Going back to Linux

After spending the last month working on a Windows machine, I have decided to go back to using Linux in the office. If I have to use it under virtualisation, so be it. I have come to understand why trying to do development work on a Windows machine is a joke. Seriously, you won’t understand it until you have actually used Linux for real-world embedded development.

Let us just talk about this from an embedded developer perspective.

One word – Emacs. There are few integrated development environments that are as featured as Emacs. It has everything under the hood and more in its back pocket. Just like a woman, it takes a while to learn all the right moves but once that’s mastered, life will be good. Try comparing Eclipse or the piece-of-shit CodeWarrior that I have to use at work is laughable. While notepad++ shows some promise, it is but an infant compared to Emacs.

Two words – Code management. Windows does not come with any sort of code management system. Therefore, developers have developed a lot of bad habits over the years when it comes to working with code revisions such as the multiple-folder technique. Instead, Linux comes with a host of code management tools from the venerable RCS to the most modern Git. Once you have experienced the beauty that is distributed code management, it is difficult to go back to anything inferior.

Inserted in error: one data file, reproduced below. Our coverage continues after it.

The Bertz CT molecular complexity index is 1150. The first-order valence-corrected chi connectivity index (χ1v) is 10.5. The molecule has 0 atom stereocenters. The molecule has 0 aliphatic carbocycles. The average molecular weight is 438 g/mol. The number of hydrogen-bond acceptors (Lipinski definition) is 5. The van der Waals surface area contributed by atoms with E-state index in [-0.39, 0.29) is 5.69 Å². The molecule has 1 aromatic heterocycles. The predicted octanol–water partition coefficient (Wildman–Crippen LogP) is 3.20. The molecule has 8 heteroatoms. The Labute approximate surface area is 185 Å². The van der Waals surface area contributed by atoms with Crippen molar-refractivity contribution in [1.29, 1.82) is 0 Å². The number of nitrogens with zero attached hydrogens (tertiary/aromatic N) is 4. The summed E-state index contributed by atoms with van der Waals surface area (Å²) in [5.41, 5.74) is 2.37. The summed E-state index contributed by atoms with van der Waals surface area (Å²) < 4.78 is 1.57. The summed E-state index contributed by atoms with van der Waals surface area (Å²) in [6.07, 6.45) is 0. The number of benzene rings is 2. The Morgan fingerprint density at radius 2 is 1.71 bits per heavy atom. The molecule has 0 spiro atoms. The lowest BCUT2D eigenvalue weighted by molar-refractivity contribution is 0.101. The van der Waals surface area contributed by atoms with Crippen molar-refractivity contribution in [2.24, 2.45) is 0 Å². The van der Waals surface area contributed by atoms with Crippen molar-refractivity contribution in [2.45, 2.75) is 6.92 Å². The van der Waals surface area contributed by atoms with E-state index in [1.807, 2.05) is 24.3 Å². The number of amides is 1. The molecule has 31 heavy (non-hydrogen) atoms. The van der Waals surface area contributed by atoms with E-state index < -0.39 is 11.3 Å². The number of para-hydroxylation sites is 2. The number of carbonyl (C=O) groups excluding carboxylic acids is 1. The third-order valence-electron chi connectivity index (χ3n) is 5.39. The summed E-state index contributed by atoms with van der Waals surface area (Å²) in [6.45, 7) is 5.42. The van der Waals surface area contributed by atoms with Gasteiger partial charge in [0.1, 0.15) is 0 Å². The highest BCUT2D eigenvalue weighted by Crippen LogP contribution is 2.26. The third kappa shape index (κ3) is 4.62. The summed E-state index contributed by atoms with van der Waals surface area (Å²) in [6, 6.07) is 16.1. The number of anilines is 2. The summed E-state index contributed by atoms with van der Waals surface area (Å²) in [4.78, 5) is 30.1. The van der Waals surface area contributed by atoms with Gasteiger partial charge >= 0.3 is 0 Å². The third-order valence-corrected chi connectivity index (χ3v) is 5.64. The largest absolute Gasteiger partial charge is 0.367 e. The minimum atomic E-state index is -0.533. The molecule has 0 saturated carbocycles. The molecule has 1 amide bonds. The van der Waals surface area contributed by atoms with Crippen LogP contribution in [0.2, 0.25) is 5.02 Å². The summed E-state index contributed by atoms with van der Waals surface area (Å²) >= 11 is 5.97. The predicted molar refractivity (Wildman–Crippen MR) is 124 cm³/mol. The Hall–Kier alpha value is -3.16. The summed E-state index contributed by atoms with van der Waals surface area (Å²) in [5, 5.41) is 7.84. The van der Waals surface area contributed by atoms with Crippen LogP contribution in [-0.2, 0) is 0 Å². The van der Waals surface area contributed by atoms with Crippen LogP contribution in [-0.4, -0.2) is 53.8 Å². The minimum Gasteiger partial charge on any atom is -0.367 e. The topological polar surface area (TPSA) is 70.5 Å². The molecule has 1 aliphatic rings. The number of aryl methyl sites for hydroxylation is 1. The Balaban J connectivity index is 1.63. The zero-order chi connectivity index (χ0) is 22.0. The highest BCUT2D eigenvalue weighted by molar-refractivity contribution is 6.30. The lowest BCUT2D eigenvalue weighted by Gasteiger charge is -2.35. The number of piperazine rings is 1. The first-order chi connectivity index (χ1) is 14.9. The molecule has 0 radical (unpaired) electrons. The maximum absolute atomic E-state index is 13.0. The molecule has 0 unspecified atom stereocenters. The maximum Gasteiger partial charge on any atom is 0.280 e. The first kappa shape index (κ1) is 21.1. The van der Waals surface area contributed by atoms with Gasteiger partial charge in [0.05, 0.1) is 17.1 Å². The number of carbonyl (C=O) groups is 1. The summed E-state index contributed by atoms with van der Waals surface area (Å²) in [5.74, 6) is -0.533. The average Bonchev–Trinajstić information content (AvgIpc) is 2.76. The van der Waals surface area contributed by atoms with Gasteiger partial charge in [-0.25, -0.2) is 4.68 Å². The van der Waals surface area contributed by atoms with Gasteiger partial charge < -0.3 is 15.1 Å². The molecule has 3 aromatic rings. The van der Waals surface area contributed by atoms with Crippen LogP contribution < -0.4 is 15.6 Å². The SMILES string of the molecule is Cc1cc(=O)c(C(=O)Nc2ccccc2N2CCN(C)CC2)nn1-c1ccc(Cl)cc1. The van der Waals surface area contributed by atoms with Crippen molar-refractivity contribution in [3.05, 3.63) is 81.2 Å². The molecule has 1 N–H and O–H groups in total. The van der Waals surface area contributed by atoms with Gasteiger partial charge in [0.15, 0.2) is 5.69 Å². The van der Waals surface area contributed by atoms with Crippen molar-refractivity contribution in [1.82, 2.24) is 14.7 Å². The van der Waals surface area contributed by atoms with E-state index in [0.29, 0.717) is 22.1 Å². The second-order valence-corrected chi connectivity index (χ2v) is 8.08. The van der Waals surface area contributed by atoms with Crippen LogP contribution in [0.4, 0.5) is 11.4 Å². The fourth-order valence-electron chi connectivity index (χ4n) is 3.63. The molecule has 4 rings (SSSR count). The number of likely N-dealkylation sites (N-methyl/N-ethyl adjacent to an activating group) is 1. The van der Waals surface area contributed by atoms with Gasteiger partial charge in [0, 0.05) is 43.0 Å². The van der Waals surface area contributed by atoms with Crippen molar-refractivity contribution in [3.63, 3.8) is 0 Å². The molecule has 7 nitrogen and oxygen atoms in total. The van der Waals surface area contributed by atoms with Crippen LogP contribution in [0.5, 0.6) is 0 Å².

Three words – Support Tools and Utilities. When you experience some trouble with some piece of code, you need to have a lot of support to solve it. Windows does not come with anything. For example, when you have some really cryptic C code that you need to understand, there’s always cdecl on Linux and nothing equivalent on Windows. Doxygen is truly a life-saver when it comes to the tedious work of generating mundane documentation, which every engineer hates to do.

Obviously, this just applies to a specific area. I’ve heard a lot of good things about Microsoft’s own developer tools. Unfortunately, those are not universal and are not suitable for use in embedded development. Maybe this is an area that Microsoft should take care of. However, they seem to have little incentive to do so as few embedded systems are bloated enough to run Windows.

Published by

Shawn Tan

Chip Doctor, Chartered Engineer, Entrepreneur, Law Graduate.

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